Police say woman fed rat poison to daughters, herself

Will Grandbois
Glenwood Springs Post Independent
Maria Alvarado-Gomez

Police documents on Thursday said a Carbondale woman accused of poisoning her children put rat poison in their drinks.

According to the documents, Maria Alvarado Gomez, 32, of Carbondale, told her doctor that she mixed an entire box of rat poison into smoothies for herself and her two daughters, 8 and 11.

She told police through an interpreter that she “would rather the children be dead than alive in Mexico,” where she said the girls’ father wanted to take them, the documents said.

Documents indicate the alleged incident took place on Monday morning but was not reported until Tuesday, when Alvarado-Gomez was at a regular doctor’s appointment complaining of trouble sleeping.

The girls were taken to Valley View Hospital by ambulance and later released, while Alvarado-Gomez was arrested on two counts of first-degree attempted murder, Class 2 felonies, and booked at the Garfield County Jail. Colorado Bureau of Investigation records indicate that she has no other criminal history in the state.

Through an interpreter, Alvarado-Gomez told investigators that “she did not want to suffer anymore and she did not want her children to suffer anymore,” according to the documents.

The girls’ father, Martin Luciano-Gonzalez, 46, consented to a search of the home, the documents said. He reportedly told police that Alvardo-Gomez was getting counseling, but the documents say nothing about him indicating that he wanted to leave with the girls. The children were returned to their father after leaving the hospital, the documents said.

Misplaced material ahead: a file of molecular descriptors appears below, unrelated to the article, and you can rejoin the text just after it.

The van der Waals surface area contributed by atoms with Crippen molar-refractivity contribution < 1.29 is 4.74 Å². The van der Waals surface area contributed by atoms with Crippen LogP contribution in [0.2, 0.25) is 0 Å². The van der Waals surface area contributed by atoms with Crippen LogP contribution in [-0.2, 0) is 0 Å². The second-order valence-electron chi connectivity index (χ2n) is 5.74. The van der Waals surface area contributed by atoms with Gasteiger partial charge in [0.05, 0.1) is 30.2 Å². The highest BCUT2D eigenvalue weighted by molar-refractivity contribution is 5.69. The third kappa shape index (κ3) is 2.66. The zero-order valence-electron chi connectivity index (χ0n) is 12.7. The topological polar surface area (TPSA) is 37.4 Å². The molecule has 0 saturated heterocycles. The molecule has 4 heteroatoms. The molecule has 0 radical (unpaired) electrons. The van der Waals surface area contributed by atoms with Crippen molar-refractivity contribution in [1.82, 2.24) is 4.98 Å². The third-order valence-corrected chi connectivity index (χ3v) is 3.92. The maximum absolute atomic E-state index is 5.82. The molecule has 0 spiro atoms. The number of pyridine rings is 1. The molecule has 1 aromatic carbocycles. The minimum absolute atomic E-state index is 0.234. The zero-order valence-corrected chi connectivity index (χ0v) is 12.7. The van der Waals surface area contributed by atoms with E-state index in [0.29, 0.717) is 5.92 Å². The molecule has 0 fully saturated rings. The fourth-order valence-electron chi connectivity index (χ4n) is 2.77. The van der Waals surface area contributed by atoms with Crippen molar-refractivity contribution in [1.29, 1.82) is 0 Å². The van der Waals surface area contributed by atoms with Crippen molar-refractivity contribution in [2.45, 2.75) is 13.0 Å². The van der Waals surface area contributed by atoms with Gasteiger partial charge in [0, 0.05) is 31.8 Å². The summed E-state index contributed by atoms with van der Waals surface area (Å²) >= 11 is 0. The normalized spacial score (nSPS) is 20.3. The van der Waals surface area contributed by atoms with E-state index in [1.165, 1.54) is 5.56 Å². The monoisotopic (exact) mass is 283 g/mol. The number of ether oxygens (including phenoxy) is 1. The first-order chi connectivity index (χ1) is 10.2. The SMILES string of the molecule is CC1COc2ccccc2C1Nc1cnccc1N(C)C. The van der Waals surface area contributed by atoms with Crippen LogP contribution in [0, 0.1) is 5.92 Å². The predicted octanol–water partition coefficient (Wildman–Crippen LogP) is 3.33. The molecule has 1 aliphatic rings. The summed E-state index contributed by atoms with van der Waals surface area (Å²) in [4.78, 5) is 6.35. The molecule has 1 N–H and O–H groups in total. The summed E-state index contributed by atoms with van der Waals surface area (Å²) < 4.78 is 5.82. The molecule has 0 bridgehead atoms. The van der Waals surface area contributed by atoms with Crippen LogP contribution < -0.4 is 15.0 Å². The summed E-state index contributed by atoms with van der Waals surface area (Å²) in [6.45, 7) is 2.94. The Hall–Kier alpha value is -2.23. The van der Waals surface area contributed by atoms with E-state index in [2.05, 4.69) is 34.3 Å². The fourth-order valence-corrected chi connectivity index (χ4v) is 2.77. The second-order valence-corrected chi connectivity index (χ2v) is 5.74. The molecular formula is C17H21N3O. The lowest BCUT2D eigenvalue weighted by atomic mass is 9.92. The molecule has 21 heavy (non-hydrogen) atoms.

Police also reportedly spoke with Brenda Paredes, who accompanied Alvarado-Gomez to the doctor’s office. Paredes said Alvarado-Gomez was supposed to be on medication but may not have been taking it and that Alvarado-Gomez had seemed very depressed for the previous few days, the police documents said.

Alvarado-Gomez said she got the idea of using rat poison from a television show and obtained the poison at a local hardware store that morning, according to the documents.

Milk, strawberries, sugar and ice cream failed to mask the taste of the poison, and when the children complained, Alvarado-Gomez told them she had put vitamins in them, the documents said.

Although one of the girls vomited and Alvarado-Gomez made no attempt to obtain medical treatment, Alvarado-Gomez and both girls were still alive and active the next morning, the documents said.

A search of the home reportedly yielded an empty container of rodent poison containing brodifacoum, which impairs blood clotting by blocking vitamin K and can result in internal bleeding. Symptoms of brodifacoum poisoning usually take a couple of days to become apparent, and the most common treatment is administration of vitamin K.

The police documents indicate that the empty box contained a warning: “Keep out of the reach of children. May be harmful or fatal if ingested.”


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